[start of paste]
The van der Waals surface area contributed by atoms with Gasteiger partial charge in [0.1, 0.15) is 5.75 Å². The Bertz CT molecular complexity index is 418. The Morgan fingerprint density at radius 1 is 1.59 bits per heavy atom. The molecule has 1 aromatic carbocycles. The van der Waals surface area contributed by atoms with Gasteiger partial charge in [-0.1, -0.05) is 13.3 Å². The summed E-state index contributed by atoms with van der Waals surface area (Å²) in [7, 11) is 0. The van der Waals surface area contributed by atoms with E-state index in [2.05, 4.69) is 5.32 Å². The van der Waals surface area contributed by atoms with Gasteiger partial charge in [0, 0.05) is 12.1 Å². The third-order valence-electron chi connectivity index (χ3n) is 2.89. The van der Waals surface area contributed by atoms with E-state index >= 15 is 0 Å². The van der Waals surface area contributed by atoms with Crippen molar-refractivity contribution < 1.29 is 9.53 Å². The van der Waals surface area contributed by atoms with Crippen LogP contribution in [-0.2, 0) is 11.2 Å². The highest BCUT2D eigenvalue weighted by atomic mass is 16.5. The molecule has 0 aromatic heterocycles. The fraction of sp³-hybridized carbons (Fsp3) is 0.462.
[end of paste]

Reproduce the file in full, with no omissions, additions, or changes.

The van der Waals surface area contributed by atoms with Gasteiger partial charge in [0.1, 0.15) is 5.75 Å². The Bertz CT molecular complexity index is 418. The Morgan fingerprint density at radius 1 is 1.59 bits per heavy atom. The molecule has 1 aromatic carbocycles. The van der Waals surface area contributed by atoms with Gasteiger partial charge in [-0.1, -0.05) is 13.3 Å². The summed E-state index contributed by atoms with van der Waals surface area (Å²) in [7, 11) is 0. The van der Waals surface area contributed by atoms with E-state index in [2.05, 4.69) is 5.32 Å². The van der Waals surface area contributed by atoms with Gasteiger partial charge in [0, 0.05) is 12.1 Å². The third-order valence-electron chi connectivity index (χ3n) is 2.89. The van der Waals surface area contributed by atoms with E-state index >= 15 is 0 Å². The van der Waals surface area contributed by atoms with Crippen molar-refractivity contribution < 1.29 is 9.53 Å². The van der Waals surface area contributed by atoms with Crippen LogP contribution in [-0.2, 0) is 11.2 Å². The highest BCUT2D eigenvalue weighted by atomic mass is 16.5. The molecule has 0 aromatic heterocycles. The fraction of sp³-hybridized carbons (Fsp3) is 0.462.